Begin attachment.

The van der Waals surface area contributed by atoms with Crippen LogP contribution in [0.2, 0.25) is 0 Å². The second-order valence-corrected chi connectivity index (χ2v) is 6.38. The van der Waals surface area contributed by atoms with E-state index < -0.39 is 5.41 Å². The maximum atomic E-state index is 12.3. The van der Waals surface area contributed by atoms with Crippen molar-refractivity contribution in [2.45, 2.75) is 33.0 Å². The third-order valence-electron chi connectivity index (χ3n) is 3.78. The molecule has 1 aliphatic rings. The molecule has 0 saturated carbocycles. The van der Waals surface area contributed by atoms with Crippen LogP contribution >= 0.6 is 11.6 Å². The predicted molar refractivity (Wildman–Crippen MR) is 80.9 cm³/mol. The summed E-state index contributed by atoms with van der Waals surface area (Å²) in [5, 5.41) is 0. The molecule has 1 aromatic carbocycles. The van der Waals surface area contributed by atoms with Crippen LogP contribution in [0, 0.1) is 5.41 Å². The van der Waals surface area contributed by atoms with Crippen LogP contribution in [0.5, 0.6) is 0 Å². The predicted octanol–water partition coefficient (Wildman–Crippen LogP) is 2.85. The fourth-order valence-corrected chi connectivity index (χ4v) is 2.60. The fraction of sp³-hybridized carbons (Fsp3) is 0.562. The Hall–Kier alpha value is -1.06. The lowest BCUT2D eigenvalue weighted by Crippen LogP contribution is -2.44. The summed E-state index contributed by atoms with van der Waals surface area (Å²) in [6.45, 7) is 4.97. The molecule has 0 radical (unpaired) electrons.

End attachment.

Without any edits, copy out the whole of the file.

The van der Waals surface area contributed by atoms with Crippen LogP contribution in [0.2, 0.25) is 0 Å². The second-order valence-corrected chi connectivity index (χ2v) is 6.38. The van der Waals surface area contributed by atoms with E-state index < -0.39 is 5.41 Å². The maximum atomic E-state index is 12.3. The van der Waals surface area contributed by atoms with Crippen molar-refractivity contribution in [2.45, 2.75) is 33.0 Å². The third-order valence-electron chi connectivity index (χ3n) is 3.78. The molecule has 1 aliphatic rings. The molecule has 0 saturated carbocycles. The van der Waals surface area contributed by atoms with Crippen LogP contribution >= 0.6 is 11.6 Å². The predicted molar refractivity (Wildman–Crippen MR) is 80.9 cm³/mol. The summed E-state index contributed by atoms with van der Waals surface area (Å²) in [5, 5.41) is 0. The molecule has 1 aromatic carbocycles. The van der Waals surface area contributed by atoms with Crippen LogP contribution in [0, 0.1) is 5.41 Å². The van der Waals surface area contributed by atoms with Crippen LogP contribution in [0.5, 0.6) is 0 Å². The predicted octanol–water partition coefficient (Wildman–Crippen LogP) is 2.85. The fourth-order valence-corrected chi connectivity index (χ4v) is 2.60. The fraction of sp³-hybridized carbons (Fsp3) is 0.562. The Hall–Kier alpha value is -1.06. The lowest BCUT2D eigenvalue weighted by Crippen LogP contribution is -2.44. The summed E-state index contributed by atoms with van der Waals surface area (Å²) in [6.45, 7) is 4.97. The molecule has 0 radical (unpaired) electrons.